Verse 8 tells us, “I say therefore to the unmarried and widows, it is good for them if they abide even as I.” “Good” in this verse is kalos, which means laudable, or that which is worthy of praise. We, naturally speaking, associate singleness with loneliness. “Not so!” says the apostle. To be single is to have the opportunity and privilege to know Christ and serve Him in a manner unhindered by many of the distractions and responsibilities that attend the marriage state. Notice how time and again throughout the chapter the point is made, “But I would have you without carefulness. He that is unmarried careth for the things that belong to the Lord, how he may please the Lord” (v 32). While in contrast in vs. 33, “… but he that is married careth for the things that are of the world, how he may please his wife.”

As opposed to living a life of emptiness, the apostle describes some of the attributes of the unmarried sister. “There is a difference between a wife and a virgin. The unmarried woman careth for the things of the Lord, that she may be holy both in body and spirit”(vs 34).

Mr. Vine explains that the word “holy” has the same thought as righteousness, and denotes the aspect of holiness seen in those in whom there is a balance of grace and truth. Of this, the Lord Jesus was the perfect and living expression. “The law, was given by Moses, but grace and truth came by Jesus Christ”(John 1.17). Are not these the complementary qualities that cause us to stumble and come short? And yet here it plainly states of the unmarried sister, “that she may be holy.”

There are further words of guidance on this subject near the end of the chapter. “And this I speak for your own profit… that ye may attend upon the Lord without distraction.”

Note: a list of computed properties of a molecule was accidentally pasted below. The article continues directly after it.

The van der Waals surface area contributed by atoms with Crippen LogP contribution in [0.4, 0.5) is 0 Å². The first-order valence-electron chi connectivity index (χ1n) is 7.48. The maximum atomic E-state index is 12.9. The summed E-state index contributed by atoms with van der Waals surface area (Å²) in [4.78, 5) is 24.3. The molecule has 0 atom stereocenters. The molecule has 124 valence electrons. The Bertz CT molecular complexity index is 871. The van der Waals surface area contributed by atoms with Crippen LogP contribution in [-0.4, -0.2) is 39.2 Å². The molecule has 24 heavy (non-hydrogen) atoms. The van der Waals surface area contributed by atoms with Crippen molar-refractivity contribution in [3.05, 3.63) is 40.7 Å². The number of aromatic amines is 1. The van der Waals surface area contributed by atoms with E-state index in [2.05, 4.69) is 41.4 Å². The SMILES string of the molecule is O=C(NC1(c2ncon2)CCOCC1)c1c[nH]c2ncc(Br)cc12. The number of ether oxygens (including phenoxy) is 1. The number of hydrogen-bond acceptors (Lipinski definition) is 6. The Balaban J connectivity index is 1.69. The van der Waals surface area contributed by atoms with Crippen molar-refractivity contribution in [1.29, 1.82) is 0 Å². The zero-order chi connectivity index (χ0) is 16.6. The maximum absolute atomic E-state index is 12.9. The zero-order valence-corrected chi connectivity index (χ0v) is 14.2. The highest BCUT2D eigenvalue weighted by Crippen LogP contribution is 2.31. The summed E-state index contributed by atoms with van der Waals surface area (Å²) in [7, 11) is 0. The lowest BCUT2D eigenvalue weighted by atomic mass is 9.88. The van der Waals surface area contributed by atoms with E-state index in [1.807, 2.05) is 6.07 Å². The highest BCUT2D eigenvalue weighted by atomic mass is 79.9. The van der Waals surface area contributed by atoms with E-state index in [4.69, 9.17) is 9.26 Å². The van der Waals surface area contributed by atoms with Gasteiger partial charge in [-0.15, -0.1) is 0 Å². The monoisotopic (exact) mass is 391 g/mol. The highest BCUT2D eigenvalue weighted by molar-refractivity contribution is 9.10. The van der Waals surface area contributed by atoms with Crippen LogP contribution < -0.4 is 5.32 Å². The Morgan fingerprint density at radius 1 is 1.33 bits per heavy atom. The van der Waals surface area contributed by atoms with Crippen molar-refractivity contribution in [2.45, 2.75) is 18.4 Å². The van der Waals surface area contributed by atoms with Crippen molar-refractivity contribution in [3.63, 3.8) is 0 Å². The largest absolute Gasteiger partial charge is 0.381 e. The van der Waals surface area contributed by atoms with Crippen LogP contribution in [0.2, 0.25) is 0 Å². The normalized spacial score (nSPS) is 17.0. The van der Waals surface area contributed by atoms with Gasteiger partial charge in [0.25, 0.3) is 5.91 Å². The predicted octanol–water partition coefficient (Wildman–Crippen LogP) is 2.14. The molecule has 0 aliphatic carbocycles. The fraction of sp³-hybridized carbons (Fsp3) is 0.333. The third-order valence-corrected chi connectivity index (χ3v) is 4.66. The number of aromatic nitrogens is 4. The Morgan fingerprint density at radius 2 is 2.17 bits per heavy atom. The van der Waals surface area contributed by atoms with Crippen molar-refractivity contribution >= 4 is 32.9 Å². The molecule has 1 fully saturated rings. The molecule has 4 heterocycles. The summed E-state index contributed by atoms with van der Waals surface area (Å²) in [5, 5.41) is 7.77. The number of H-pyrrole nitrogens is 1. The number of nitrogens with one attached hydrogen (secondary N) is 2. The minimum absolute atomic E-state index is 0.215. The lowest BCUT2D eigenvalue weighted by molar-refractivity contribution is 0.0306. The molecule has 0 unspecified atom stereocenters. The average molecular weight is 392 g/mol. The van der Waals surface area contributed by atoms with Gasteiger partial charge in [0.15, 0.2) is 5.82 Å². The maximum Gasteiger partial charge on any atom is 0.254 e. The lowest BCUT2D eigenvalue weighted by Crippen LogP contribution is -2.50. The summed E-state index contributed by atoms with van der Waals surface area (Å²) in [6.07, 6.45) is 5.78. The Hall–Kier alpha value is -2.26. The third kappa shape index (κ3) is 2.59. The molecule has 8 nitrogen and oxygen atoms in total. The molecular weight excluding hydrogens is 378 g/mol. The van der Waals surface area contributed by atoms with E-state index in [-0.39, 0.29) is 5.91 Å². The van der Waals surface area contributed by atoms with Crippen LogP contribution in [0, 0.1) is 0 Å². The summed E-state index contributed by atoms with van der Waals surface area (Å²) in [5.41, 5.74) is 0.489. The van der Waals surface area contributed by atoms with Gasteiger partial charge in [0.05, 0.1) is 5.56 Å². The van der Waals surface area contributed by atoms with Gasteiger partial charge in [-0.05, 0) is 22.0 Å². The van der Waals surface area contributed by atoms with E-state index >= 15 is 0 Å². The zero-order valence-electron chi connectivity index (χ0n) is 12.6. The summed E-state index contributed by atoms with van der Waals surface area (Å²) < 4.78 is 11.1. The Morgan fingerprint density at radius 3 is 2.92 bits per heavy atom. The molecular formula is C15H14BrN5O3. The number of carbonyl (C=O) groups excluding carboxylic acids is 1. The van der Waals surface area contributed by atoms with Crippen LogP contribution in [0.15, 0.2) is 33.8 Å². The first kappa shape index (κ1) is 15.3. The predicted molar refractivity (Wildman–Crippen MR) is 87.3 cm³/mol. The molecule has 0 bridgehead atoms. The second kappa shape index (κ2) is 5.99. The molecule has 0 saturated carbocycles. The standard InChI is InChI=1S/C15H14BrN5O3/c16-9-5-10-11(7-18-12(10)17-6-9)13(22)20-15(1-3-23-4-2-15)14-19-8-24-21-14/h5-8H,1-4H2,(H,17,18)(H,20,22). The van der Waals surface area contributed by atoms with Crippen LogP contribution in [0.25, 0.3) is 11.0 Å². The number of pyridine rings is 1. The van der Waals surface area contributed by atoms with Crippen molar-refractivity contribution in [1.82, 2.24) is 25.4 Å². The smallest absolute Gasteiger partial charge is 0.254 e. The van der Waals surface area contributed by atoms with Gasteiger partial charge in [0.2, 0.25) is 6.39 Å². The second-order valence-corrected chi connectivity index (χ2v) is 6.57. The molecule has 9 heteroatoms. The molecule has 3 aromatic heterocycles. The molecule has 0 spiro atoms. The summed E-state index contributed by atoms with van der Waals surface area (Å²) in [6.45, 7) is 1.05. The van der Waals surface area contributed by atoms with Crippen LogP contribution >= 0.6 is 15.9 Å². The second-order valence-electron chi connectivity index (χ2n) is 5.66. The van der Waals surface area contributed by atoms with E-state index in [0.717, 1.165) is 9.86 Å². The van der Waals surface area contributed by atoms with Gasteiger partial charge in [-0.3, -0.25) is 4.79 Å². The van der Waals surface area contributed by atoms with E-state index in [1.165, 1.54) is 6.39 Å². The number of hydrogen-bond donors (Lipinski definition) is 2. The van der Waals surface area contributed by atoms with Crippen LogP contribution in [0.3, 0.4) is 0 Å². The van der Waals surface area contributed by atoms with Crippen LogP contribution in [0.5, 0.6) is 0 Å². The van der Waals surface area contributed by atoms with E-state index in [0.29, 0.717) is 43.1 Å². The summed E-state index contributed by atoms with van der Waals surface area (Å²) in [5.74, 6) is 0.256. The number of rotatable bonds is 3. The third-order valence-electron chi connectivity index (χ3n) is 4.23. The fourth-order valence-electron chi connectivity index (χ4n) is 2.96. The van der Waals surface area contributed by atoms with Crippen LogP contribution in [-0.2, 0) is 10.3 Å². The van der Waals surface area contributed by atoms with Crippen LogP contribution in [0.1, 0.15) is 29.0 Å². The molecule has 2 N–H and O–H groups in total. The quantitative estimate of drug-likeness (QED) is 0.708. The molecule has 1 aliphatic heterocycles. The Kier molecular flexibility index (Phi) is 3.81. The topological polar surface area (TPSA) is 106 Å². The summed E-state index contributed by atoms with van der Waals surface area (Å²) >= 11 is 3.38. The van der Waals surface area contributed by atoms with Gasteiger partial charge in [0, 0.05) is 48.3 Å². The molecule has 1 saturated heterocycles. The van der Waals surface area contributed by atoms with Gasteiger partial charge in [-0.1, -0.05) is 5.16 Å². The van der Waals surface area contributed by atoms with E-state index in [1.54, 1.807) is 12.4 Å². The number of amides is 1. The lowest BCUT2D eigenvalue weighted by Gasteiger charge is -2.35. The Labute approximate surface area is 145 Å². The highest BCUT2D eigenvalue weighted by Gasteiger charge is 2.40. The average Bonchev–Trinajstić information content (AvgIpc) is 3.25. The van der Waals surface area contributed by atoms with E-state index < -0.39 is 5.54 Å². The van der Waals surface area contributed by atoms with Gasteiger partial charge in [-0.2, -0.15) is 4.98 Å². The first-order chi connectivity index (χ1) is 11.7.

The word chosen by inspiration of the Spirit of God in verse 35, “comely,” refers to that which is worthy of the high calling of the believer. One is reminded of the poignant story concerning the affection felt between Mr. Darby and the Lady Powerscourt. Both decided, however, independently before the Lord, that it would be preferable for reasons of service to remain single.

Would we have ever guessed the spiritual privileges that attend to the single state had they not been revealed so eloquently to us by God, through His precious Word? There is the opportunity for a praiseworthy life lived on the highest of spiritual levels, devotion without distraction, and a blending of grace and truth. Not that there is anything wrong with those who choose marriage. In verse 38, Paul writes, “So then he that giveth in marriage doeth well; but he that giveth not in marriage doeth better.” It is just that in light of the conditions of their day, Paul urges the believers at Corinth to think about the effect marriage will have on their sphere of service and testimony, so that they might be fully informed prior to taking this step, or in the words that began this article: that they might know more of the mystery of devotion.

But whether married or single, could we all not use a bit more of that spirit written about so beautifully by the hymn writer?

It passeth knowledge, that dear love of Thine,
Lord Jesus, Savior; yet this soul of mine
Would of Thy love, in all its breadth and length,
Its height and depth, its everlasting strength
Know more and more.

Then fill me, O my Savior, with Thy love!
Lead, lead me to the living fount above:
Thither may I in simple faith draw night,
And never to another fountain fly, But unto Thee.